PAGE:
Tuesday, September 30, 2008


Grayson : 15 lbs. 12 oz. 26 2/4 in.
Chloe : 14 lbs. 6 oz. 25 1/4 in.


Is it really that simple? I've been reading and watching for days now and I don't understand why Congress is so confused as to why they do not have the public support. They have yet to explain the catastrophic affects this will have (not getting the $$).

To see it from the public ( aka Main Street) point of view, the banks are in the weeds because they have mortgages for houses that have no or less value than the paper on them. People are simply walking away making the paper worth even less. Sending money to the banks without negotiating current mortgages will only further lead to more forclosures and more empty money. It isn't solving the problem but merely putting a bandaid on a symptom. We've been discussing it, Hon and I, for some time now being in the real estate industry and how it's affecting business.

If banks are given the money they are okay for a while however without renegotiating mortgages and eliminating detrimental ARMs, eventually we'll be right back HERE again with more foreclosed properties and less money being paid back to banks. A house heading for foreclosure let's say has a mtg of $1200. If they hit the ARM in November it goes to $1400. If the bank renegotiates now to maintain the $1200 they may actually continue to have the loan paid off - if not, the folks walk away and the bank then has to sell this property, which will then likely be in less than spectacular condition for pennies on the dollar further decreasing the value on the street of these homes and maybe acheiving what would calculate to $600 -$700/mo mtg when it's all said and done.

Does that make sense? Obviously no and now you have banks still in the weeds and MORE people without homes, more people stuck in homes they can't sell, more people unable to buy for lack of lenders, etc.

After reading this article on CNN by Dobbs it validated what we've been saying all along. If you don't have time to read the entire article, I've highlighted the point here:

Chetry: What do you think if you were up there making decisions? What do you think we need to do?

Dobbs: Well, the first thing we need to do is return to a traditional role of regulation. ... The problem here is not simply the housing market. But $700 billion and nothing in that bill deals with the foreclosure crisis, if you can imagine that. That's arrogance. That's stupidity. That is your leadership in Washington, D.C. Democratic leadership in Congress and Republican leadership in the White House.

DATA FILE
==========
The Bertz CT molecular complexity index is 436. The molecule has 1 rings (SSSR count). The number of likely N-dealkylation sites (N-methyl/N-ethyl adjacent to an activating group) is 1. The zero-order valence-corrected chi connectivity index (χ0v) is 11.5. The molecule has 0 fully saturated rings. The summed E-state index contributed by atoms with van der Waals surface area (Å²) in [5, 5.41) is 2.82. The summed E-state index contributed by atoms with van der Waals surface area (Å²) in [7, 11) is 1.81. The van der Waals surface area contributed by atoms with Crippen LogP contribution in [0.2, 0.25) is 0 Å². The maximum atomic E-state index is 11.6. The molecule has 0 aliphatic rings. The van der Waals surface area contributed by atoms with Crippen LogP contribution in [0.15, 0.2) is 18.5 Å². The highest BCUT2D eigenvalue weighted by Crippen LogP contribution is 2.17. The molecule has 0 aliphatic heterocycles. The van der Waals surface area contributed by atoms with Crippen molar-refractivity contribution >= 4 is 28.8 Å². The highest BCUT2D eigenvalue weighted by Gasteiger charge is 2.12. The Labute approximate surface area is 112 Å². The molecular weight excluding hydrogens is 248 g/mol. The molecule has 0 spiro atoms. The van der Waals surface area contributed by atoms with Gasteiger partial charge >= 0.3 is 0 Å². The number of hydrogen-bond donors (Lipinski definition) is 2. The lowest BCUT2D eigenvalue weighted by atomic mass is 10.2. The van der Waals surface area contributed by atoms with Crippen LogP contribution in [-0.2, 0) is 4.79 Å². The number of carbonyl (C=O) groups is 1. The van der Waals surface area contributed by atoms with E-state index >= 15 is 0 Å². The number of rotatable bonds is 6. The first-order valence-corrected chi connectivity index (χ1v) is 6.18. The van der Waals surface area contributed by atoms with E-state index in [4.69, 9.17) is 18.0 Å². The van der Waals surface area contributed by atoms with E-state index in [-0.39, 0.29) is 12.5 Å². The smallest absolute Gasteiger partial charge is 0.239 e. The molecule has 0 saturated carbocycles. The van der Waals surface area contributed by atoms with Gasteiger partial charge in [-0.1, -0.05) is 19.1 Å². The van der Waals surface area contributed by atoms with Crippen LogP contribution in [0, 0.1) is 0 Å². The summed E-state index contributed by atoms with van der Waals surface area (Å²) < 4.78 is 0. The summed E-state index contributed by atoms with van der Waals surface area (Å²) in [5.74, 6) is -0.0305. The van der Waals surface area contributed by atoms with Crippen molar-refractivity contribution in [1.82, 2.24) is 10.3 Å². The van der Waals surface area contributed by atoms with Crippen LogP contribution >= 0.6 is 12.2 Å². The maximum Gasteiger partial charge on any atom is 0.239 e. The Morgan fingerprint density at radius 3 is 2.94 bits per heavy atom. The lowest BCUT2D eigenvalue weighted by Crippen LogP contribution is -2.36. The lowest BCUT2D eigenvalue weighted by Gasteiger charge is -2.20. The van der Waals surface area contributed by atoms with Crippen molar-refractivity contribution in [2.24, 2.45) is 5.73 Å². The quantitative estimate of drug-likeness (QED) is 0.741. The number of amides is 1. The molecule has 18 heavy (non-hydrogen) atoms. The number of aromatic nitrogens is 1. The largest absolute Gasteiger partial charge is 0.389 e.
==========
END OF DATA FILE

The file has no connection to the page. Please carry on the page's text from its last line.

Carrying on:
So that's an absurdity. The first thing that has to be dealt with is mitigating the foreclosure crisis, period. Secondly, in terms of instilling confidence in the banking system and in our credit markets, the first thing to do is to deal with those institutions that are wildly out of balance, whose balance sheets, frankly, are a joke. And the regulators who should have been tending to them over the years are also a joke.
It's time to end the joke. That means aggressive regulation. It means aggressive intervention on an institution-by-institution basis.

Sunday, September 21, 2008

Each journey begins with one step...

Also in the news!!!

Blink, please BLINK!

Was reading an article Hon emailed me. It was in Newsweek titled, "When Athesists Attack" and it was very interesting. There were many good points and it was well written but it wasn't until page three, for me, that it really came together. Very basic analogy provided to show just how ludicrous this woman, as choice for VP, really is.

This was all of it in a nutshell:

"Watching her deny to Gibson that she had ever harbored the slightest doubt about her readiness to take command of the world's only superpower, one got the feeling that Palin would gladly assume any responsibility on earth:

"Governor Palin, are you ready at this moment to perform surgery on this child's brain?"
"Of course, Charlie. I have several boys of my own, and I'm an avid hunter."
"But governor, this is neurosurgery, and you have no training as a surgeon of any kind."
"That's just the point, Charlie. The American people want change in how we make medical decisions in thiscountry. And when faced with a challenge, you cannot blink."

"Ask yourself: how has "elitism" become a bad word in American politics? There is simply no other walk of life in which extraordinary talent and rigorous training are denigrated. We want elite pilots to fly our planes, elite troops to undertake our most critical missions, elite athletes to represent us in competition and elite scientists to devote the most productive years of their lives to curing our diseases. And yet, when it comes time to vest people with even greater responsibilities, we consider it a virtue to shun any and all standards of excellence. When it comes to choosing the people whose thoughts and actions will decide the fates of millions, then we suddenly want someone just like us, someone fit to have a beer with, someone down-to-earth—in fact, almost anyone, provided that he or she doesn't seem too intelligent or well educated."

For the entire article check here.

Saturday, September 20, 2008

Train along the coast